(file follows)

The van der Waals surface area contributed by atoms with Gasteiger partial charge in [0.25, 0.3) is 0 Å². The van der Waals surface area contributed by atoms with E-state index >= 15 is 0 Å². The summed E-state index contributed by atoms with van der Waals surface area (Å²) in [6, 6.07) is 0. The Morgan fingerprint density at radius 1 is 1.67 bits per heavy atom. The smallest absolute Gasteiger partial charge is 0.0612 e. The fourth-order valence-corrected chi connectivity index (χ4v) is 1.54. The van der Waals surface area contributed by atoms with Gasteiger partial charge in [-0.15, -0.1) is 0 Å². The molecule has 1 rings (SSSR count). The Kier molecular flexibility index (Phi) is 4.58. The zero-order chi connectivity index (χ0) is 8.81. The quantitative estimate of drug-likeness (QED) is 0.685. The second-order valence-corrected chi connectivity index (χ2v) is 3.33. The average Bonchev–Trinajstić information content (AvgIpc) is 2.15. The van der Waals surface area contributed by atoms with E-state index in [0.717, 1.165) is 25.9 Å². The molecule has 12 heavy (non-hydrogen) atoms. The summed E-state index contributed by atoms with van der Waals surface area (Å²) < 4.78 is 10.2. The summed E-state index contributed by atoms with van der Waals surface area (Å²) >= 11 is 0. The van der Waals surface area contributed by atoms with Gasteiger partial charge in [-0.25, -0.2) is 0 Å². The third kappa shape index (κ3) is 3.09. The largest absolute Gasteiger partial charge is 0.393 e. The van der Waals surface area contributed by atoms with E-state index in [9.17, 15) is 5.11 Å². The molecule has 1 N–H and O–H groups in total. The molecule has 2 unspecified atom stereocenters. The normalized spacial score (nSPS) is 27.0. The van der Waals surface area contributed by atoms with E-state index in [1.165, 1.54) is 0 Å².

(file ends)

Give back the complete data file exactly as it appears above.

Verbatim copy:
The van der Waals surface area contributed by atoms with Gasteiger partial charge in [0.25, 0.3) is 0 Å². The van der Waals surface area contributed by atoms with E-state index >= 15 is 0 Å². The summed E-state index contributed by atoms with van der Waals surface area (Å²) in [6, 6.07) is 0. The Morgan fingerprint density at radius 1 is 1.67 bits per heavy atom. The smallest absolute Gasteiger partial charge is 0.0612 e. The fourth-order valence-corrected chi connectivity index (χ4v) is 1.54. The van der Waals surface area contributed by atoms with Gasteiger partial charge in [-0.15, -0.1) is 0 Å². The molecule has 1 rings (SSSR count). The Kier molecular flexibility index (Phi) is 4.58. The zero-order chi connectivity index (χ0) is 8.81. The quantitative estimate of drug-likeness (QED) is 0.685. The second-order valence-corrected chi connectivity index (χ2v) is 3.33. The average Bonchev–Trinajstić information content (AvgIpc) is 2.15. The van der Waals surface area contributed by atoms with E-state index in [0.717, 1.165) is 25.9 Å². The molecule has 12 heavy (non-hydrogen) atoms. The summed E-state index contributed by atoms with van der Waals surface area (Å²) < 4.78 is 10.2. The summed E-state index contributed by atoms with van der Waals surface area (Å²) >= 11 is 0. The van der Waals surface area contributed by atoms with Gasteiger partial charge in [-0.25, -0.2) is 0 Å². The third kappa shape index (κ3) is 3.09. The largest absolute Gasteiger partial charge is 0.393 e. The van der Waals surface area contributed by atoms with E-state index in [9.17, 15) is 5.11 Å². The molecule has 1 N–H and O–H groups in total. The molecule has 2 unspecified atom stereocenters. The normalized spacial score (nSPS) is 27.0. The van der Waals surface area contributed by atoms with E-state index in [1.165, 1.54) is 0 Å².